Communities across the United States have started launching children’s savings account (CSA) programs to help families save for their children’s college futures. But Boston’s CSA program, whose pilot is set to launch in Fall 2016, stands out in an important respect.

After two years of researching various CSA programs, the Eos Foundation found that Boston’s was the only one that started with input from the schools.

“If people could re-do it, they’d start with the schools,” said Brinda Budhraja Ghiya, a researcher for the Eos Foundation, which is supporting Boston’s CSA pilot program.

Principals and teachers from the five Boston Public Schools participating in the pilot program – Harvard/Kent Elementary School, James Otis Elementary School, McKay K-8 School, Franklin D. Roosevelt K-8 School, and Conley Elementary School – met with city and community leaders today to share their ideas on integrating the program into their classrooms and school cultures.

While the task of exciting kindergarteners about financial literacy may puzzle policy wonks, the educators pooled a wealth of ideas. They discussed the value of school stores, classroom piggy banks, dramatic play using cash registers and money, and games, songs and field trips themed around the concepts of money and saving. Several of the schools planned to partner with ReadBoston to identify age-appropriate books that illustrate the link between saving in the present and meeting goals in the future.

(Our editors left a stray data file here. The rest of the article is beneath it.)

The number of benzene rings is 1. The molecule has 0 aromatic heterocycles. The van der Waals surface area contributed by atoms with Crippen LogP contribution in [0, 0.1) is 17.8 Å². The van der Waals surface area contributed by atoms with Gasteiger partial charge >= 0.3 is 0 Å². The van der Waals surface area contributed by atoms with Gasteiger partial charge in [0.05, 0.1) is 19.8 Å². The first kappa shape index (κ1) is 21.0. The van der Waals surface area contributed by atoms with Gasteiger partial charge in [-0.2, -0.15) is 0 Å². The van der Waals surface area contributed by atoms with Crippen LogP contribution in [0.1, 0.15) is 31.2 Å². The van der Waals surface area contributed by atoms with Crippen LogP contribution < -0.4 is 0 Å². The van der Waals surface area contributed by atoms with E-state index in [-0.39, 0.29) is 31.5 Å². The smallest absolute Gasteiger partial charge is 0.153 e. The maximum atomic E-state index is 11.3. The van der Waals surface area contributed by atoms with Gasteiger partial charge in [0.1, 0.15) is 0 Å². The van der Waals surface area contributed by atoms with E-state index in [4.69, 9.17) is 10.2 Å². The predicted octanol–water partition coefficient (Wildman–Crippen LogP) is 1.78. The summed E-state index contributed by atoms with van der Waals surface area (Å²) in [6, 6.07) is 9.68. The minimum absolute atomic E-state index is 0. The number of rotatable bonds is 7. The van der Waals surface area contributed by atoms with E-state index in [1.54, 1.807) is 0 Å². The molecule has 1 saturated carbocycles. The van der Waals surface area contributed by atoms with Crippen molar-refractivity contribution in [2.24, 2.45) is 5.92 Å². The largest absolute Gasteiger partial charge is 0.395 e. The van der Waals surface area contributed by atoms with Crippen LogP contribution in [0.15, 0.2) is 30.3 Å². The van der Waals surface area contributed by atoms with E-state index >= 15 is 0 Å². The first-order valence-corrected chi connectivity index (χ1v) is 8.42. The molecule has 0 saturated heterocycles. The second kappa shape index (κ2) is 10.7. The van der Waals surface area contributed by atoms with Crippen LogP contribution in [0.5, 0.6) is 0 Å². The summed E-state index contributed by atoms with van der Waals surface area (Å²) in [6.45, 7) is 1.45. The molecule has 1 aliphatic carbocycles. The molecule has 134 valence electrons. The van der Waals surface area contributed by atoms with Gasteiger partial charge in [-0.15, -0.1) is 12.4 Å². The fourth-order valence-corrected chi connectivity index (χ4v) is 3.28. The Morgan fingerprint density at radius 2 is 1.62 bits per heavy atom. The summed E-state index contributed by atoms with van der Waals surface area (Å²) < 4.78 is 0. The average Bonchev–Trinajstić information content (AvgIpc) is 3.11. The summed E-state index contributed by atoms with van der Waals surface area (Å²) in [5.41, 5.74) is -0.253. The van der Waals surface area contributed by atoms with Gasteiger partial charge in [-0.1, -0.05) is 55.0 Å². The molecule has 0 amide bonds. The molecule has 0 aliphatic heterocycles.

The educators also considered ways to promote a college-going culture, including everything from encouraging staff to wear their alumni attire to giving classrooms college names. As McKay Principal Jordan Weymer put it, the goal is to “de-mythologize college.”

That goal embodies one of the purposes of the Boston’s Children’s Savings Account program. Concurrent with the schools’ efforts, the CSA program will endow each child with a seeded savings account specifically dedicated to post-secondary education. Research has shown that families with CSAs are more likely to see college as a goal for their children.

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